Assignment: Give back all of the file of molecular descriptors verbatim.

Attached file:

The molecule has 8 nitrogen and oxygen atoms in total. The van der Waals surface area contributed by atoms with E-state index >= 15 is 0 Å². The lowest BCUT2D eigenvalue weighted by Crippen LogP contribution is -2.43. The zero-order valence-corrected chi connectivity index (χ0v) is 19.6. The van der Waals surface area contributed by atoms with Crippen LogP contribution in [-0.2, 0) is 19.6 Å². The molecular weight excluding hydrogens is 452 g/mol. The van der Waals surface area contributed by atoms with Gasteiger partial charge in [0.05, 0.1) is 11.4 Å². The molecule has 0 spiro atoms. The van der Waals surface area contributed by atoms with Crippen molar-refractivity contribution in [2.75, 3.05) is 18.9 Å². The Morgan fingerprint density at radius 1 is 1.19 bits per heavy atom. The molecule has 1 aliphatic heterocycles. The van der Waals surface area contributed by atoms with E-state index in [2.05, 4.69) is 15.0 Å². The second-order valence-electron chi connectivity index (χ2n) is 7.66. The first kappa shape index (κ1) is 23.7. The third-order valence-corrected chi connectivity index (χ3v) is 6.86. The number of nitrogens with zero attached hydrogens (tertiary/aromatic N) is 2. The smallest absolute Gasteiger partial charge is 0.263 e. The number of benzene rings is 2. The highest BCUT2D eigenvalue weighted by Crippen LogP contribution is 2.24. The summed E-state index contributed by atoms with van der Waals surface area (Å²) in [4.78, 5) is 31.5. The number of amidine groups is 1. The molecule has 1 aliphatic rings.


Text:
The molecule has 8 nitrogen and oxygen atoms in total. The van der Waals surface area contributed by atoms with E-state index >= 15 is 0 Å². The lowest BCUT2D eigenvalue weighted by Crippen LogP contribution is -2.43. The zero-order valence-corrected chi connectivity index (χ0v) is 19.6. The van der Waals surface area contributed by atoms with Crippen LogP contribution in [-0.2, 0) is 19.6 Å². The molecular weight excluding hydrogens is 452 g/mol. The van der Waals surface area contributed by atoms with Gasteiger partial charge in [0.05, 0.1) is 11.4 Å². The molecule has 0 spiro atoms. The van der Waals surface area contributed by atoms with Crippen molar-refractivity contribution in [2.75, 3.05) is 18.9 Å². The Morgan fingerprint density at radius 1 is 1.19 bits per heavy atom. The molecule has 1 aliphatic heterocycles. The van der Waals surface area contributed by atoms with E-state index in [2.05, 4.69) is 15.0 Å². The second-order valence-electron chi connectivity index (χ2n) is 7.66. The first kappa shape index (κ1) is 23.7. The third-order valence-corrected chi connectivity index (χ3v) is 6.86. The number of nitrogens with zero attached hydrogens (tertiary/aromatic N) is 2. The smallest absolute Gasteiger partial charge is 0.263 e. The number of benzene rings is 2. The highest BCUT2D eigenvalue weighted by Crippen LogP contribution is 2.24. The summed E-state index contributed by atoms with van der Waals surface area (Å²) in [4.78, 5) is 31.5. The number of amidine groups is 1. The molecule has 1 aliphatic rings.